Ok everything else deals with what I said before about religious ideology being a symptom of mental illness. Note: Mental illness is an extreme of the norm. So, any extreme of anything, even religion, can be a symptom of mental illness. IF we were to take religion out of society, would it still be a symptom of mental illness? That’s just something to ponder for those of us who understand psychology, sociology and alike.

    Child Development (copyright 1994):

    This is where the family unit comes into play. One of the functions of family is to “perform vital services for the society of which it is a part of” and each of the following functions “must be” carried out for a society to survive:

    1. reproduction
    2. economic services
    3. social order: Procedures must exist for reducing conflict and maintaining orderly conduct.
    4. socialization: The young must be trained by mature members to become competent, participating members of society.
    5. emotional support: Procedures must exist for binding individuals together, harmonizing their goals, dealing with emotional crises, and fostering a sense of commitment and purpose in each person.

    Over the years institutions developed to assist with certian functions, and familiest became linked to larger social structures. One them being religious institutions. “Religious institutions supplemented both child-rearing and emotional-support functions by offering family members educational services and set of common beliefs that enhanced their sense of purpose and shared goals (Lerner, Spanier, & Belsky, 1982).”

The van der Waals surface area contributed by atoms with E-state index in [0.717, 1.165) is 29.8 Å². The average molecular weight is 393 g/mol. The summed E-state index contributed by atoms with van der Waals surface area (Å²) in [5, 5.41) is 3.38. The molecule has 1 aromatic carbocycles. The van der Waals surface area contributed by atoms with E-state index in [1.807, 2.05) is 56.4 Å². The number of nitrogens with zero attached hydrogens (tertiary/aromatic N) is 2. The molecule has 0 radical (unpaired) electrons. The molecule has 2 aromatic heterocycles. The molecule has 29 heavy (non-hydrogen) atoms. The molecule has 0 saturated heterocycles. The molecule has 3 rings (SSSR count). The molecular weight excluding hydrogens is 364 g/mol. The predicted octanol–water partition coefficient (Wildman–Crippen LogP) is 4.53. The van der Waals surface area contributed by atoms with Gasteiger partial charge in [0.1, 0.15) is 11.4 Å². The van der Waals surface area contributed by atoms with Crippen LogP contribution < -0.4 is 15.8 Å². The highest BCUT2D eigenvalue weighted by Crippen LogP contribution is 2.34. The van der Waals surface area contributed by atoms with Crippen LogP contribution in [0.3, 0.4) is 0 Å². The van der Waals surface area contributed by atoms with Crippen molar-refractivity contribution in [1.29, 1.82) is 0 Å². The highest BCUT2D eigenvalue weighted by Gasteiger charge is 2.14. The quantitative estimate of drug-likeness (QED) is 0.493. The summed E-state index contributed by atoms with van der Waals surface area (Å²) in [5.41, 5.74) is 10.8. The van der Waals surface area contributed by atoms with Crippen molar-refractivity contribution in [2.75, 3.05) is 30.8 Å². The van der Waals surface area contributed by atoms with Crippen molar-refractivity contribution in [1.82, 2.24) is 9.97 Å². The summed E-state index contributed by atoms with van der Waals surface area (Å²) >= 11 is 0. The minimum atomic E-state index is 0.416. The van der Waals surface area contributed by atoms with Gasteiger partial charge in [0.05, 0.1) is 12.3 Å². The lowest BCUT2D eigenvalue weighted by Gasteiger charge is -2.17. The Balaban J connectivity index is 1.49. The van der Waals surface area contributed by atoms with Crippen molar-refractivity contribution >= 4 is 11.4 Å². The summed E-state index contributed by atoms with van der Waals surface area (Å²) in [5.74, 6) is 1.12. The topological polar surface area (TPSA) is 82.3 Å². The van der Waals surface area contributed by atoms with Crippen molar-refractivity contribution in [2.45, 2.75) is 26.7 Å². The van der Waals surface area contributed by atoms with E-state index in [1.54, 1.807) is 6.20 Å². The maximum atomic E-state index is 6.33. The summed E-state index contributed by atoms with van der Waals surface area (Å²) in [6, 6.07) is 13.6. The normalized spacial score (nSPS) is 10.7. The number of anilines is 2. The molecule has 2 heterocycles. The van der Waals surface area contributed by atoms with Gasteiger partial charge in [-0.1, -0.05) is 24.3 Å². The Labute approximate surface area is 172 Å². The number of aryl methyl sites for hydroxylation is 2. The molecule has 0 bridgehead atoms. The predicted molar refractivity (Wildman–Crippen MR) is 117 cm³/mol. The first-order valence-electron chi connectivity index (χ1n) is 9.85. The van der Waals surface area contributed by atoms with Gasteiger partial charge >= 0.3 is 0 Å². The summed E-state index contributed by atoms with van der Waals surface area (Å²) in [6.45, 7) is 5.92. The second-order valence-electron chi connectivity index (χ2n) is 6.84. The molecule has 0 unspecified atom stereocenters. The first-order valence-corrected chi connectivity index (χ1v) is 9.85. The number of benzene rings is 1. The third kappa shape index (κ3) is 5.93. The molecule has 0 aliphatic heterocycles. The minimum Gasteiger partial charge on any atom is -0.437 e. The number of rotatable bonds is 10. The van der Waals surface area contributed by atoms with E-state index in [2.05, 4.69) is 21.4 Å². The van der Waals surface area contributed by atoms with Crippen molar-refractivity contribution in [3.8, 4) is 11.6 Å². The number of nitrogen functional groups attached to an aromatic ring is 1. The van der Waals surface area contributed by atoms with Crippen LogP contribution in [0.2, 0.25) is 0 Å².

Again, religion is a social creation to unify, create conformity, and shared values/beliefs. It is once again a cultural invention. Religion is not inate to the human being, but rather an indocternation of shared beliefs for a society. Start at an early age and you instill conformity of the young to the society in which they are being raised.

  • Mriana

    If you want more on this topic you can read a review of a book called “The Psychological Roots of Religious Beliefs”: http://www.infidels.org/library/modern/kenneth_krause/roots.html

    According to M. D. Faber’s The Psychological Roots of Religious Belief, although we are born free of religious inclinations, widespread belief in a personal God has its roots in our early childhood development. In infancy, for instance, a child relies on his or her seemingly omnipotent caregiver (a “proto-deity”) to supplicate cries (“proto-prayer”) for nourishment and care. The child is consequently primed to map this process onto a religious narrative complete with its Parent-God. By promoting a religious narrative early on, religious institutions lay the groundwork for religious belief by exploiting an essentially subconscious process before a child has fully developed the ability to reason. None of us are quite “wired for God,” however; the existence of nonbelievers testifies to the possibility of accepting alternative narratives by the time one is exposed to religious ones.